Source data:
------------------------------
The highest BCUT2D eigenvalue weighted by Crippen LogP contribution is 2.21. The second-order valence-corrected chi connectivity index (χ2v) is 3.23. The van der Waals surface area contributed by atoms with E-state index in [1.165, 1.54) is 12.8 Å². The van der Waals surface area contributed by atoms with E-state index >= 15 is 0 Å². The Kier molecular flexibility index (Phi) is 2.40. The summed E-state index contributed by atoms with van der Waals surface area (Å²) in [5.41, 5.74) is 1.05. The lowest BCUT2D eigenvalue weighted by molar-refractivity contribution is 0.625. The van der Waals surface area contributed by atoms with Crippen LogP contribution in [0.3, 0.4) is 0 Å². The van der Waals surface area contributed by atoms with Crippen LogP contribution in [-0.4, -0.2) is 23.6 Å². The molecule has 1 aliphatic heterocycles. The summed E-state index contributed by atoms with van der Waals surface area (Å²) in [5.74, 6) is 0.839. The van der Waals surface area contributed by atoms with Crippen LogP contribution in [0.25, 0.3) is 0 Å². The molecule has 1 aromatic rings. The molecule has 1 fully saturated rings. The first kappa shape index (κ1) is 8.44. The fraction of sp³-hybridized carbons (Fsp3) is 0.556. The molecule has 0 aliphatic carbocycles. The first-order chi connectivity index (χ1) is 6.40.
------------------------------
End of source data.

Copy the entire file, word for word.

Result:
The highest BCUT2D eigenvalue weighted by Crippen LogP contribution is 2.21. The second-order valence-corrected chi connectivity index (χ2v) is 3.23. The van der Waals surface area contributed by atoms with E-state index in [1.165, 1.54) is 12.8 Å². The van der Waals surface area contributed by atoms with E-state index >= 15 is 0 Å². The Kier molecular flexibility index (Phi) is 2.40. The summed E-state index contributed by atoms with van der Waals surface area (Å²) in [5.41, 5.74) is 1.05. The lowest BCUT2D eigenvalue weighted by molar-refractivity contribution is 0.625. The van der Waals surface area contributed by atoms with Crippen LogP contribution in [0.3, 0.4) is 0 Å². The van der Waals surface area contributed by atoms with Crippen LogP contribution in [-0.4, -0.2) is 23.6 Å². The molecule has 1 aliphatic heterocycles. The summed E-state index contributed by atoms with van der Waals surface area (Å²) in [5.74, 6) is 0.839. The van der Waals surface area contributed by atoms with Crippen LogP contribution in [0.25, 0.3) is 0 Å². The molecule has 1 aromatic rings. The molecule has 1 fully saturated rings. The first kappa shape index (κ1) is 8.44. The fraction of sp³-hybridized carbons (Fsp3) is 0.556. The molecule has 0 aliphatic carbocycles. The first-order chi connectivity index (χ1) is 6.40.